Summer’s (nearly) here and the time is (nearly) right, for dancing in the street! After what’s been a challenging year in so many ways, teachers and students alike are looking forward to a well-earned summer break. But before we dismiss our class, we might set them a task or two to keep up their English: summer’s long over here! Last year I wrote a post with ten top tips for summer activities. In the coming weeks, my colleague Anita Derecskei will be looking at getting our students working autonomously on their writing and speaking and then grammar and vocabulary. But today, I’d like to suggest that classic summer activity: reading a book. And I’d like to share five of my favourite stories to suit different tastes and levels. But this is just the tip of the iceberg – click here to see more!
This Roald Dahl classic is one of my son’s favourite books, I must have read it to him a dozen times, I never get bored of it and neither does he. It’s hilariously funny and The Twits are deliciously evil! Imagine putting a ‘Skillywiggler’ in your wife’s bed and telling her ‘It’s got teeth like screwdrivers!’ We repeat this line every time we see a big insect in the countryside. Give it a go with your young learners: you won’t regret it!
Grammar lessons sometimes get a bad press. Perhaps that’s because in the past the lion’s share of the grammar class has been devoted to an explanation and mechanical practice activities. Those things are necessary, but redressing the balance with more meaningful communicative activities can lead to our students coming to our grammar lessons with more of a spring in their step…and they’ll learn the grammar better too!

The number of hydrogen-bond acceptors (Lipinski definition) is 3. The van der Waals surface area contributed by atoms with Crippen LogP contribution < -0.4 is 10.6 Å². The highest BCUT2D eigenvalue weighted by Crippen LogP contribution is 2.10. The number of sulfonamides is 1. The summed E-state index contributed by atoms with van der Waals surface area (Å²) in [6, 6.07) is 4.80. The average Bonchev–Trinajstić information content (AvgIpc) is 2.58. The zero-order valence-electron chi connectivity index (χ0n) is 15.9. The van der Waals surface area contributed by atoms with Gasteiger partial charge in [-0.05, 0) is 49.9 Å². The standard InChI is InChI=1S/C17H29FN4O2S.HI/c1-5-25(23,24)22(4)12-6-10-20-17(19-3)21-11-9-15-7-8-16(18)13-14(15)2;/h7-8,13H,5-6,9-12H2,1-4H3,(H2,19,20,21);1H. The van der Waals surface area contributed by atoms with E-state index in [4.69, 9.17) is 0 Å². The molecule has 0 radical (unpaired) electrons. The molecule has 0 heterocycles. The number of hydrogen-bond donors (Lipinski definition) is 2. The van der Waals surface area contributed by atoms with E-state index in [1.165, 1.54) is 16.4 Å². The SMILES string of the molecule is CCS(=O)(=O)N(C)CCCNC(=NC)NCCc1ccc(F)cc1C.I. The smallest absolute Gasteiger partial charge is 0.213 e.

In the blog post we’ll consider a procedure to teach grammar (Part 1) and move onto five top activities to practice the grammar taught (Part 2). Let’s begin!
Being able to understand and give an opinion is crucial in communication. It makes our connections with each other stronger and our dialogue richer. This important skill is also tested a lot in reading and listening exam tasks, so it’s important that we pay attention to the variety of ways in which a writer or speaker can do this, and help our students to recognise and use it themselves.
As we can see from these GSE descriptors, this skill starts to be developed and is expected at an A2 level:
and continues well into C1:
It’s a skill we can help our students with in general, and also for exam preparation. This blog post is going to take a typical listening text you find in a course book and provide ideas on how to teach it, and then provide further activities for you to use in class to help your students to recognise and use the language used to express opinions.
Word formation is not only a task that you encounter in most language exams, but also a skill that our students need for everyday language use, be it written or spoken.
In this blog post, we are going to look at what’s being tested in the word formation task, how we can exploit more the short text of the task, how students can record vocabulary to maximise exam success and how to get students to work collaboratively with some games to spice up the preparation. Even if you’re a seasoned veteran of preparing students for word formation, I’m sure you’ll take away a fresh perspective here and an idea there to augment your routine.
What is being tested?
In Cambridge main suite exams (Preliminary, FCE and CAE), the word formation task appears in the Use of English part of the written exam. In this task, students are given a short text with 8 gaps and some root words. They have to formulate new words using the roots to make the sentences (and the whole text) logical and coherent. It tests students’ lexico-grammatical knowledge as well as their reading skills. In order to be able to fill in the gaps, learners need to understand the text as a whole and know how to formulate words.